Our expensive “window of opportunity”

Monte Stewart
July 12, 2023

The Canadian and Ontario governments’ $15-billion deal to ensure construction of a Stellantis battery plant in Windsor, Ont., will spur investment across Canada’s electric-vehicle ecosystem, says federal finance minister Chrystia Freeland.

The federal Liberal government and Ontario’s Conservative regime agreed to share the cost of Stellantis plant performance incentives on a two-thirds to one-third basis. The two governments say the deal is subject to conditions and benefits to Canada as a whole and Ontario.

The agreement came after Stellantis, a Big Three US-based automaker which manufactures Chrysler, Jeep, Fiat and other name-brand autos, had halted construction on the Windsor plant and called for more Canadian government incentives in wake of the US Inflation Reduction Act. Stellantis also threatened to switch gears and build the plant in the US instead of Windsor.

As a result of Thursday’s agreement, construction on the Stellantis-LG Energy Solution Windsor plant has resumed. The deal includes a Volkswagen EV battery plant in St. Thomas, Ont., where Prime Minister Justin Trudeau’s Liberal government and Ontario Premier Doug Ford’s government agreed provide $13 billion worth of incentives on a similar two-thirds to one-third split.

“Together, the Stellantis and VW investments, and investments that we have been making through our green industrial policy, mean that Canada today is ranked second in the world, when it comes to electric battery manufacturing,” said Freeland, in response to a question from Research Money at an unrelated Vancouver news conference last week. “That is a huge accomplishment. It is hugely important for our country. And it's important for today, and it will be even more important for the future. So these investments are important because they are directly going to guarantee jobs — jobs in Windsor, jobs in Brampton, jobs in St. Thomas. But they're even more important because of the ecosystem that they are going to create, an ecosystem that will stretch from the critical minerals and metals mines in our country, through the processing of those critical minerals, to the manufacture of batteries, to the production of electric vehicles in Canada, to the creation of charging stations in Canada.”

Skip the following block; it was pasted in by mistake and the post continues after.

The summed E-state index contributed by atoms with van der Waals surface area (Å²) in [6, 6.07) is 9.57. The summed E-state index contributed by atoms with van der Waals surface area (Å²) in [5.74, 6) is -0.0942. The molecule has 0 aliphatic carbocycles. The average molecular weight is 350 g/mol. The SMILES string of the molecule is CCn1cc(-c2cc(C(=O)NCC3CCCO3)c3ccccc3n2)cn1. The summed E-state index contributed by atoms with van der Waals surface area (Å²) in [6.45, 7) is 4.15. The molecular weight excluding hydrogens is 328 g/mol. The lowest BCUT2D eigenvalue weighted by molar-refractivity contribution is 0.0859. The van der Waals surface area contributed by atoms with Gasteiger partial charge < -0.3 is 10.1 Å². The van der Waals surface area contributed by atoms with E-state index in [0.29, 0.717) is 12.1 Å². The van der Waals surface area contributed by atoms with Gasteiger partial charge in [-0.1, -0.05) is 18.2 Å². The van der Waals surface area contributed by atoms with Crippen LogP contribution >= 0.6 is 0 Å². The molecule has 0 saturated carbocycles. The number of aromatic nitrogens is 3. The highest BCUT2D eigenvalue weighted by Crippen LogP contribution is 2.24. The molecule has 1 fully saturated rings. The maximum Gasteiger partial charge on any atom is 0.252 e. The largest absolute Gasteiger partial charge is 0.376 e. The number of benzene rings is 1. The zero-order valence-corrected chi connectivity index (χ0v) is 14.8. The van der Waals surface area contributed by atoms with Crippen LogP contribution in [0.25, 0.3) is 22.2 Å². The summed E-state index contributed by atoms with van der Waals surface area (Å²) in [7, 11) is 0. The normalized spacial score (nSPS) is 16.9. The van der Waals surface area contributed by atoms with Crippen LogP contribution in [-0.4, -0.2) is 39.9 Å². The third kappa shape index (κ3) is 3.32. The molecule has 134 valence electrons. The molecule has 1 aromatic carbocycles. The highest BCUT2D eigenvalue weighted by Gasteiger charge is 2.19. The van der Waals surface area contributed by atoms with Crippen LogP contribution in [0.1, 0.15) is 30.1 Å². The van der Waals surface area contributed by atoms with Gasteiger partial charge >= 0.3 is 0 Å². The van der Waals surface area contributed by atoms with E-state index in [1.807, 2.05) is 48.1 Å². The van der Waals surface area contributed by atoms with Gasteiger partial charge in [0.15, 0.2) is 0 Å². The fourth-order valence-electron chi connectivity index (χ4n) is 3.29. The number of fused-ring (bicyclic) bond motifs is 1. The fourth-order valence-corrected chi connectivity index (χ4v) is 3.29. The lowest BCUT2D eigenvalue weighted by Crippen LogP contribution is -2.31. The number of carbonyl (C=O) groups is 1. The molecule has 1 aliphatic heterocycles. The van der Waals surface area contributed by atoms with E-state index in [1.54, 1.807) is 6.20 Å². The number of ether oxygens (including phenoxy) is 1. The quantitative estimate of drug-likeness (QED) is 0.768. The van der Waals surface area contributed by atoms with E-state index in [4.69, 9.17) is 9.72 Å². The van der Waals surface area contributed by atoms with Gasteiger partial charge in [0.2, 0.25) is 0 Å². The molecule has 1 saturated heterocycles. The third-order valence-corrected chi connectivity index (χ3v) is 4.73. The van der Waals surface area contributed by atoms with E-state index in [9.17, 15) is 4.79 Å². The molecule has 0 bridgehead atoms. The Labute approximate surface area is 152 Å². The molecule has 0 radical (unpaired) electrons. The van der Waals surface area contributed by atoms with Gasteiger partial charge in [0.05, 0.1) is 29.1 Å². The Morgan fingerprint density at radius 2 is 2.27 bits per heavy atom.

The agreement requires Stellantis to uphold an EV production mandate stipulated by the feds and Ontario government at the automaker’s Brampton, Ont. plant.  Freeland argued Canada had to “step up” and offer Stellantis more incentives for the battery plant, after US President Joe Biden’s Inflation Reduction Act (IRA) provided $500 billion worth of perks, largely to clean energy projects.

“This is the year when the world is building the clean economy,” she said. “And, this is the year when it's going to be decided, which countries in the world have the industries and the great-paying jobs that are going to build that green economy. Our government was absolutely determined that Canada get its fair share of those green jobs.”

A window of opportunity, which only comes along every four or five generations, is closing and big companies are making their investment decisions today, so Ottawa had to act, she added, citing comments that US President Joe Biden made in Canada’s capital in March. Freeland’s reference to the closing window of opportunity also echoed comments made by Joe Loparco, co-president of auto parts manufacturers and suppliers AGS, during Research Money’s 22nd annual conference in Ottawa in April. During the conference, Loparco and other automotive industry experts called for a private-sector led national industrial strategy to rev up the Canadian EV ecosystem.